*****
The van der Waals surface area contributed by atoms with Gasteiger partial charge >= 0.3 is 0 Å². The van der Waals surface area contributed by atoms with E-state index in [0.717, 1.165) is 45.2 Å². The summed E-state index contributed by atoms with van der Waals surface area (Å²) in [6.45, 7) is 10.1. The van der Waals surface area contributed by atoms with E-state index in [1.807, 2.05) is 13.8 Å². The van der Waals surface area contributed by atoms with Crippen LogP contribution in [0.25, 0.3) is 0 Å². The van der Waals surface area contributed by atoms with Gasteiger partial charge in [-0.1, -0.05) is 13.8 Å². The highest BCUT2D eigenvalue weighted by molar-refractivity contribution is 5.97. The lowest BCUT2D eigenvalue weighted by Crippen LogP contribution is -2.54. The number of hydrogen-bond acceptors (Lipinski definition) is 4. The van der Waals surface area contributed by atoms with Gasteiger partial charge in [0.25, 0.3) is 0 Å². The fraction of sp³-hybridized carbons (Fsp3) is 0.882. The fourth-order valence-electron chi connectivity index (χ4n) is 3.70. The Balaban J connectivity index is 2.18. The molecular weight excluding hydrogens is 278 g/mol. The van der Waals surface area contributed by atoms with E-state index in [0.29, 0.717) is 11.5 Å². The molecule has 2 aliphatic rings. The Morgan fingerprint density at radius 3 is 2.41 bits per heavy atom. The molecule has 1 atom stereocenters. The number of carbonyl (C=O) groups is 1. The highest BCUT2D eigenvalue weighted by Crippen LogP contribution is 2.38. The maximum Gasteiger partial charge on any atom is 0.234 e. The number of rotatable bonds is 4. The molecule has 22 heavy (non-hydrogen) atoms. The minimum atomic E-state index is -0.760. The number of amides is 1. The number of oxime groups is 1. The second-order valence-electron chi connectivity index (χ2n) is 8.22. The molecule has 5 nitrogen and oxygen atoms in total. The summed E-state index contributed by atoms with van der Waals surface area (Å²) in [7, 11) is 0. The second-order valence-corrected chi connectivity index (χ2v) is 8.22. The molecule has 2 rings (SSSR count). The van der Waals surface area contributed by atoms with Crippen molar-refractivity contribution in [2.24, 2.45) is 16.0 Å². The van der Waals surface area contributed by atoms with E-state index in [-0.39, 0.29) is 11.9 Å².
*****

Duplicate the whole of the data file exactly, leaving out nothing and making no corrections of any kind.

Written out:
The van der Waals surface area contributed by atoms with Gasteiger partial charge >= 0.3 is 0 Å². The van der Waals surface area contributed by atoms with E-state index in [0.717, 1.165) is 45.2 Å². The summed E-state index contributed by atoms with van der Waals surface area (Å²) in [6.45, 7) is 10.1. The van der Waals surface area contributed by atoms with E-state index in [1.807, 2.05) is 13.8 Å². The van der Waals surface area contributed by atoms with Crippen LogP contribution in [0.25, 0.3) is 0 Å². The van der Waals surface area contributed by atoms with Gasteiger partial charge in [-0.1, -0.05) is 13.8 Å². The highest BCUT2D eigenvalue weighted by molar-refractivity contribution is 5.97. The lowest BCUT2D eigenvalue weighted by Crippen LogP contribution is -2.54. The number of hydrogen-bond acceptors (Lipinski definition) is 4. The van der Waals surface area contributed by atoms with Gasteiger partial charge in [0.25, 0.3) is 0 Å². The fraction of sp³-hybridized carbons (Fsp3) is 0.882. The fourth-order valence-electron chi connectivity index (χ4n) is 3.70. The Balaban J connectivity index is 2.18. The molecular weight excluding hydrogens is 278 g/mol. The van der Waals surface area contributed by atoms with E-state index in [0.29, 0.717) is 11.5 Å². The molecule has 2 aliphatic rings. The Morgan fingerprint density at radius 3 is 2.41 bits per heavy atom. The molecule has 1 atom stereocenters. The number of carbonyl (C=O) groups is 1. The highest BCUT2D eigenvalue weighted by Crippen LogP contribution is 2.38. The maximum Gasteiger partial charge on any atom is 0.234 e. The number of rotatable bonds is 4. The molecule has 22 heavy (non-hydrogen) atoms. The minimum atomic E-state index is -0.760. The number of amides is 1. The number of oxime groups is 1. The second-order valence-electron chi connectivity index (χ2n) is 8.22. The molecule has 5 nitrogen and oxygen atoms in total. The summed E-state index contributed by atoms with van der Waals surface area (Å²) in [7, 11) is 0. The second-order valence-corrected chi connectivity index (χ2v) is 8.22. The molecule has 2 rings (SSSR count). The van der Waals surface area contributed by atoms with Crippen molar-refractivity contribution in [2.24, 2.45) is 16.0 Å². The van der Waals surface area contributed by atoms with E-state index in [-0.39, 0.29) is 11.9 Å².